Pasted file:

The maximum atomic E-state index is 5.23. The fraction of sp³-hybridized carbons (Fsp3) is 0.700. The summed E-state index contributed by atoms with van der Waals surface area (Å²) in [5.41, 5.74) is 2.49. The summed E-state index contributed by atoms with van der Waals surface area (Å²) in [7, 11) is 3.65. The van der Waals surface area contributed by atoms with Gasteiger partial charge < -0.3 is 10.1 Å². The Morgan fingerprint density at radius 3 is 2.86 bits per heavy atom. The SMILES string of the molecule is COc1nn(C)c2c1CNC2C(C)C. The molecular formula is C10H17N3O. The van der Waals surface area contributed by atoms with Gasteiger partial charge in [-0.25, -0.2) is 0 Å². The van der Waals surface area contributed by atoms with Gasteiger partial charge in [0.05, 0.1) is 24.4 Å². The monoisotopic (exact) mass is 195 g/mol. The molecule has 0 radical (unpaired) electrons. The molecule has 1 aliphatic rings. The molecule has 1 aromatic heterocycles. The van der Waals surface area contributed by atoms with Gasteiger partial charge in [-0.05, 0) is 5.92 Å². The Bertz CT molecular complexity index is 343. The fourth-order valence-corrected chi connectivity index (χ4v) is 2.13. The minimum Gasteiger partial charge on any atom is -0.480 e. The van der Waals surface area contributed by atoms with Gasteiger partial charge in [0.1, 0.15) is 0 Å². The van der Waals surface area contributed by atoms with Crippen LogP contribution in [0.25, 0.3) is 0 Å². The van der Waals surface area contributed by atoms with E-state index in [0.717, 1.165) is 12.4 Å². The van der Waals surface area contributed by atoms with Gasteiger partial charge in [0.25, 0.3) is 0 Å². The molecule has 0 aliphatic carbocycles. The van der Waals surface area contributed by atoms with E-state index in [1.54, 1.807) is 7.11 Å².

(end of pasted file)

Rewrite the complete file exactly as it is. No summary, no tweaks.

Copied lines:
The maximum atomic E-state index is 5.23. The fraction of sp³-hybridized carbons (Fsp3) is 0.700. The summed E-state index contributed by atoms with van der Waals surface area (Å²) in [5.41, 5.74) is 2.49. The summed E-state index contributed by atoms with van der Waals surface area (Å²) in [7, 11) is 3.65. The van der Waals surface area contributed by atoms with Gasteiger partial charge < -0.3 is 10.1 Å². The Morgan fingerprint density at radius 3 is 2.86 bits per heavy atom. The SMILES string of the molecule is COc1nn(C)c2c1CNC2C(C)C. The molecular formula is C10H17N3O. The van der Waals surface area contributed by atoms with Gasteiger partial charge in [-0.25, -0.2) is 0 Å². The van der Waals surface area contributed by atoms with Gasteiger partial charge in [0.05, 0.1) is 24.4 Å². The monoisotopic (exact) mass is 195 g/mol. The molecule has 0 radical (unpaired) electrons. The molecule has 1 aliphatic rings. The molecule has 1 aromatic heterocycles. The van der Waals surface area contributed by atoms with Gasteiger partial charge in [-0.05, 0) is 5.92 Å². The Bertz CT molecular complexity index is 343. The fourth-order valence-corrected chi connectivity index (χ4v) is 2.13. The minimum Gasteiger partial charge on any atom is -0.480 e. The van der Waals surface area contributed by atoms with Gasteiger partial charge in [0.1, 0.15) is 0 Å². The van der Waals surface area contributed by atoms with Crippen LogP contribution in [0.25, 0.3) is 0 Å². The van der Waals surface area contributed by atoms with E-state index in [0.717, 1.165) is 12.4 Å². The van der Waals surface area contributed by atoms with Gasteiger partial charge in [0.25, 0.3) is 0 Å². The molecule has 0 aliphatic carbocycles. The van der Waals surface area contributed by atoms with E-state index in [1.54, 1.807) is 7.11 Å².